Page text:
FullSizeRender(14)So if you happen to be in Whitechapel try and avoid the curry houses on Brick Lane and walk a little further to find Tayyabs, you won’t be disappointed.

Coffee heaven in Camden Town






If you can avoid the flow of the crowds (no easy thing on a busy Saturday) and turn left out of Camden Town underground station you will soon be in for a coffee shaped treat. I’m not talking about the Costa/Starbucks/Aanotherbrand of coffee shop that charges you a small fortune for a Macchinolattiacano in ‘tall’, ‘grande’, ‘regular ‘or just plain ‘overpriced’ form; in fact I’m not talking about you getting to taste any coffee at all. Well not immediately at least.


A five minute’s walk from the station (in the direction of Mornington Crescent tube) there is a right turning named Delancey Street. At the top there is an almost hidden gem for anyone that values their coffee. Here George Constantinou has been selling freshly ground coffee and beans since 1978. Its not a fancy place, it looks like its not be decorated since 1978 (or earlier!). He sells coffee in about 6 different varieties (but of course you can blend them).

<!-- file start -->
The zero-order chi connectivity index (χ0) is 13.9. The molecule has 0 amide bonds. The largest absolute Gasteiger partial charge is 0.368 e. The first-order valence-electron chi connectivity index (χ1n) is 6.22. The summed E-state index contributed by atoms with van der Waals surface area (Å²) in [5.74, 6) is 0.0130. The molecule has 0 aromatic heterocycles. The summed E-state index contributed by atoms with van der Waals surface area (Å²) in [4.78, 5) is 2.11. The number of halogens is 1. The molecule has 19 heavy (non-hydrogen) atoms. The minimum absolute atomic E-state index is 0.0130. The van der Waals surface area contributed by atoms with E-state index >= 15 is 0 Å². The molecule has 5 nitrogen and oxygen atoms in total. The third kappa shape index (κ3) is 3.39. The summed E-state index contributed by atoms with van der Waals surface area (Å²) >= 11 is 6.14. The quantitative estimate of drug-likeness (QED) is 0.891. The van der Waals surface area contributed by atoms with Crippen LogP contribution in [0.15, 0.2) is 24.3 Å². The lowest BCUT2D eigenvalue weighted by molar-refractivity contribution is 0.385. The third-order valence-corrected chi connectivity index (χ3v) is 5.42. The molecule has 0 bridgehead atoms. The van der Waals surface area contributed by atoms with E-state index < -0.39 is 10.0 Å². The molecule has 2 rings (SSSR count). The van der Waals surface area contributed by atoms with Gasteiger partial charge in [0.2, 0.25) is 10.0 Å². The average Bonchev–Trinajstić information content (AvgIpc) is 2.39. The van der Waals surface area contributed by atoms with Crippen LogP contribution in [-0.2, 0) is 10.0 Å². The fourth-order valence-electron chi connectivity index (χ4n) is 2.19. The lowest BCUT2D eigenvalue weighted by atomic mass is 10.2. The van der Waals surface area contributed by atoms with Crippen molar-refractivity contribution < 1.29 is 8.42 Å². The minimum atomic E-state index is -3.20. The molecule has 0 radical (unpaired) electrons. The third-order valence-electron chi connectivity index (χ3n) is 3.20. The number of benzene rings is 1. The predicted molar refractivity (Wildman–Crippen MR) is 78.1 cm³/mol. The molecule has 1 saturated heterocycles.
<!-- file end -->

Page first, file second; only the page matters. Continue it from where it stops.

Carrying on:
For the price of a latte at one of the insipid high street chains you can get 250g of pure caffeine joy that you can take home and brew yourself. I tend to go for the Costa Rica or the Colombian but George supplies restaurants across the capital so the Continental blend , Brazilian (Santos light)  or Kenyan AA might be more to your taste. IMG_1039The beans are roasted on the premises and George will often push past the customers crowding into his shop to check the roasting beans or load or empty the machine.

If you want the beans grinding he’ll do that while you wait. No pre-packs here and no fancy packaging either. There is nothing fancy about the Camden Coffee Shop, it sells coffee (and some filter papers) and that’s really it.

What you also get from George (as I remember from my first visit) is advice on buying and keeping coffee. Buy it from him, not a supermarket: the other stuff is inferior, and he’s right. I live in Northampton so to buy coffee in Camden Town I have to make a 120 mile round trip!